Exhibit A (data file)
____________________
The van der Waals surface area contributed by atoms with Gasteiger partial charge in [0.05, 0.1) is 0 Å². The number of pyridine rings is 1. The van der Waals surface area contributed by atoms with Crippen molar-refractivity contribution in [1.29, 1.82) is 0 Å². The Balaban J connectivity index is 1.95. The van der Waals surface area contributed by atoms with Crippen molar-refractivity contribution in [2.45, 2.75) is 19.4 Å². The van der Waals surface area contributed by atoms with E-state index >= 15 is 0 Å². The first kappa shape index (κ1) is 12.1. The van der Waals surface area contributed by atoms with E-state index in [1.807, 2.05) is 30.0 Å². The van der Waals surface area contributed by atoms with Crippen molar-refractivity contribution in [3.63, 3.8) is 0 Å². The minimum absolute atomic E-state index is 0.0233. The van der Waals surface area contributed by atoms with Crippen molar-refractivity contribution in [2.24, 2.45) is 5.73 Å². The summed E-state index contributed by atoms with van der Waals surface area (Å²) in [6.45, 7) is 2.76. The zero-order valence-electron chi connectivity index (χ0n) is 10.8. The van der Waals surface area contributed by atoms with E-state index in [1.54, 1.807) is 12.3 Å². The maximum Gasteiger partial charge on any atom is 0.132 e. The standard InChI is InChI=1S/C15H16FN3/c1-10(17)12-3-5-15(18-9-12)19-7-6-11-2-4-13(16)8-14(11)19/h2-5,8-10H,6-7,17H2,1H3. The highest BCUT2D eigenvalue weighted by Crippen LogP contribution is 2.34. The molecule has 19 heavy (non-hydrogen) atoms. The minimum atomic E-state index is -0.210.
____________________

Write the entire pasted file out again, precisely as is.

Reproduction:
The van der Waals surface area contributed by atoms with Gasteiger partial charge in [0.05, 0.1) is 0 Å². The number of pyridine rings is 1. The van der Waals surface area contributed by atoms with Crippen molar-refractivity contribution in [1.29, 1.82) is 0 Å². The Balaban J connectivity index is 1.95. The van der Waals surface area contributed by atoms with Crippen molar-refractivity contribution in [2.45, 2.75) is 19.4 Å². The van der Waals surface area contributed by atoms with E-state index >= 15 is 0 Å². The first kappa shape index (κ1) is 12.1. The van der Waals surface area contributed by atoms with E-state index in [1.807, 2.05) is 30.0 Å². The van der Waals surface area contributed by atoms with Crippen molar-refractivity contribution in [3.63, 3.8) is 0 Å². The minimum absolute atomic E-state index is 0.0233. The van der Waals surface area contributed by atoms with Crippen molar-refractivity contribution in [2.24, 2.45) is 5.73 Å². The summed E-state index contributed by atoms with van der Waals surface area (Å²) in [6.45, 7) is 2.76. The zero-order valence-electron chi connectivity index (χ0n) is 10.8. The van der Waals surface area contributed by atoms with E-state index in [1.54, 1.807) is 12.3 Å². The maximum Gasteiger partial charge on any atom is 0.132 e. The standard InChI is InChI=1S/C15H16FN3/c1-10(17)12-3-5-15(18-9-12)19-7-6-11-2-4-13(16)8-14(11)19/h2-5,8-10H,6-7,17H2,1H3. The highest BCUT2D eigenvalue weighted by Crippen LogP contribution is 2.34. The molecule has 19 heavy (non-hydrogen) atoms. The minimum atomic E-state index is -0.210.